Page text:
Going Postal on a Plane
Is the Jet Blue Quitter a Hero or a Baby?
BY Danielle Bean
| Posted 8/11/10 at 9:00 AM
It seems everyone is talking about former Jet Blue flight attendant Steven Slater’s famous “bad day” at work.
Slater, fed up with a passenger who refused to apologize for allegedly hitting him on the head while retrieving luggage from the overhead bin, reportedly used the PA system to unleash a torrent of curse words before ditching the jet at New York’s JFK International Airport.
The 20-year airline veteran was arraigned Tuesday and has been charged with two counts of reckless endangerment and criminal mischief, but the case has left many cheering him on – and wondering if he deserves praise instead of prison time.
As someone who has put in no small number of hours in various service industries over the years, I can completely understand the temptation to “lose it” with rude customers and quit your job in a dramatic fashion. I would imagine that the “freak out and quit your job” fantasy, born of frustration, is a fairly common theme among service workers of all kinds. And it’s for this reason that Slater appears to be attracting a fan club of sorts.
He “did what everyone always wanted to do but never did,” says the “Free Steven Slater” Facebook page – one of many overnight shrines for the 39-year-old, who quit his job in dramatic fashion on Monday ...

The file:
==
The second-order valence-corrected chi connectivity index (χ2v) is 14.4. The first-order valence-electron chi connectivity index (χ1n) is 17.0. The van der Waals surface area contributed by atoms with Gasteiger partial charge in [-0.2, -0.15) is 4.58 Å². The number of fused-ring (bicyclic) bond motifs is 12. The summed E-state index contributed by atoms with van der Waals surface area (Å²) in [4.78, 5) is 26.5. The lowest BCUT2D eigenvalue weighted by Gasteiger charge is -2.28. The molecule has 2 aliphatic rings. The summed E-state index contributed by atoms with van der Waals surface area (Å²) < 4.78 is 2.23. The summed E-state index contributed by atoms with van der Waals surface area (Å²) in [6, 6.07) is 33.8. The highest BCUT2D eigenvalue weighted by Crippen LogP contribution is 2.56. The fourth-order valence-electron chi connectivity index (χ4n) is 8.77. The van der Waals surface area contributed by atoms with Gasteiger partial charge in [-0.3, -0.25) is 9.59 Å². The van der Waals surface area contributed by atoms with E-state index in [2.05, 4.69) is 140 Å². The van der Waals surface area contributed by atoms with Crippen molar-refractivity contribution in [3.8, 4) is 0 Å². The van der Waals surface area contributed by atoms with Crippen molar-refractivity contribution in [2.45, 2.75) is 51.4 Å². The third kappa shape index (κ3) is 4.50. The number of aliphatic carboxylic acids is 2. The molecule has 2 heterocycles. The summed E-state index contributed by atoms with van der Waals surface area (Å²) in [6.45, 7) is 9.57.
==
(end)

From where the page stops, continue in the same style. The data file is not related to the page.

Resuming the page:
“We (flight attendants) secretly have thought about doing this … you are my hero for taking a stand on flight attendant abuse!!!” one commenter wrote on another Facebook fan page.
Like I said, I get it. But I do worry about the ramifications of us making a hero out of someone who ... really just lost his temper and acted like a big fat baby.
Freaking out, screaming, and cussing? This is how a hero behaves? It sounds a lot more like the kind of tantrum that would earn my 4-year-old some serious corner time.
Of course all service workers should be treated with dignity and respect, but dealing with rude customers is an unfortunate yet inevitable part of any job in any kind of service industry.
I don’t think Steven Slater is a working man hero because he had a temper tantrum at work. Real working man heroes are people whose names most of us will never know. They are the ones who show up, day after day, faithfully performing hard, thankless tasks without complaint. Because they know the value of a dollar. Because they are grateful for the opportunity to earn a living. Because they are driven to provide for their families.
I know some people in my life who work as hard as that, but they don’t have Facebook fan pages. They don’t, but they should.
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